Hyperlocal climate data at your fingertips.
If you’ve ever complained about your favourite TV or radio meteorologist getting the weather wrong, the Netatmo Smart Weather Station might be just what you’re looking for. It allows you to record your own hyperlocal weather data right from inside (and outside) your own home, tracking patterns, getting predictions, and looking back at historical data, too. Sure, it’s not the cheapest product in the world and its target market is pretty niche, but it makes a nice addition to any smart home ecosystem.
Netatmo Smart Weather Station price
The Netatmo Smart Weather Station retails for just under $280, though prices differ between retailers. As it’s more of a niche smart home product than, say, security cameras or video doorbells, there isn’t a whole lot on the market to compare it to. However, the few similar products we have seen tend to hover between $150 and $250, so Netatmo’s product is on the higher end of the spectrum. It’s also important to note that, if you plan on measuring wind and rain as well, you’ll need to fork out an extra $110 to $180 per additional piece of equipment.
As it is, the Netatmo Smart Weather Station comprises of one indoor module, which measures temperature, humidity, carbon dioxide levels, pressure, and sound levels, plus one outdoor module that measures outside temperature and humidity.
Netatmo Smart Weather Station design and setup
If you saw the words “weather station” and immediately pictured big, ugly, hulking pieces of equipments with dials and spinny things all over the place, think again. The Netatmo Smart Weather Station is small, understated, and, dare we say, chic. Both the indoor and outdoor module are made from aluminium, making them blend into most household aesthetics easily.
Installation of the Smart Weather Station is simple. Simply download the Netatmo Weather app, find a spot inside your home to plug in the indoor module, place the included AAA batteries in the outdoor module and place it outside (somewhere covered and not in direct sunlight, if possible), then follow the instructions on the app to complete setup. Once complete, you’ll have your very first temperature, humidity, pressure, CO2 and sound level readings.
Users can also get a quick CO2 reading simply by tapping the top of the indoor module. You’ll then be shown a coloured light indicating the current CO2 levels (green for low, yellow for moderate, red for high). It’s nice to check every now and then to check how well (or poorly) ventilated a room is.
Netatmo Smart Weather Station features and performance
Though you can get instant CO2 readings from the indoor module itself, most of the data recorded by your Netatmo Smart Weather Station is accessed via the Netatmo Weather app. The app’s home screen shows you everything you need to know at a glance, including the current temperature, humidity, pressure, “feels like” temperature, CO2 level, and sound level, with a snapshot of the rest of the week’s weather as well.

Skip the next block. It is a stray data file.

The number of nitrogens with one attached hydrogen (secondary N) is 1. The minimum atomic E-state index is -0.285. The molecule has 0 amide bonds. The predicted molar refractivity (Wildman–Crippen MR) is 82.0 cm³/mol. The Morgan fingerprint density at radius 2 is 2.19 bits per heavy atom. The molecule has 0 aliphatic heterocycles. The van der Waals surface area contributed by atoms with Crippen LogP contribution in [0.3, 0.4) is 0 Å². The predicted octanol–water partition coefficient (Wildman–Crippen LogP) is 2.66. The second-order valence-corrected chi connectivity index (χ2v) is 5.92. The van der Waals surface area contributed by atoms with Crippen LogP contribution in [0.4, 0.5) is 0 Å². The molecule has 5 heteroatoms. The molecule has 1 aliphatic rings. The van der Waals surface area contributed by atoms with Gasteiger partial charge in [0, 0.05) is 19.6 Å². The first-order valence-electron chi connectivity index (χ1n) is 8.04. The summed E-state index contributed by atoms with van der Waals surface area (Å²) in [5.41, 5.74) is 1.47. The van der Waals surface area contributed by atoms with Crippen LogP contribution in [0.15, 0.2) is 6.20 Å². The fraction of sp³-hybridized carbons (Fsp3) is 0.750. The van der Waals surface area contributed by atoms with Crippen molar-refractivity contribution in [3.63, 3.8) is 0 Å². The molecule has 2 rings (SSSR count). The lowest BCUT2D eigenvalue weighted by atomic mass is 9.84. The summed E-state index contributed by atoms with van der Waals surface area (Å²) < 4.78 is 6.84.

Turning your phone on its side allows you to get a more granular view of your weather station’s current and past data, enabling you to observe patterns and cycles.
You can also compare your data to other users from as close as a few streets away to the other side of the world using the Netatmo Weathermap.
So, now that you have all this data, just how accurate is it? To find out, I compared the data from the Netatmo Smart Weather Station’s outdoor module to the data from the nearest Bureau of Meteorology observation station, which is located only about five kilometres from my house. After examining about a week’s worth of data, I found that the readings from both proved to be very similar, with the Netatmo station occasionally overestimating temperature by one or two degrees. As for humidity, Netatmo’s readings were largely quite similar to BOM’s, though occasionally they did differ quite drastically–on a recent rainy day, BOM measured humidity at 90%, while Netatmo measured just 76% at the same time of day.
Weather or not (sorry) the Netatmo Smart Weather Station is a necessary addition to your home is up to you. Yes, I could easily live without it, but there’s a nice peace of mind that comes with knowing about the air quality in my house, and having hyperlocal weather predictions at my fingertips definitely comes in handy. It’s not for everyone, but if you’re set on turning your castle into the ultimate smart home, it’s a nice accessory to add to the collection.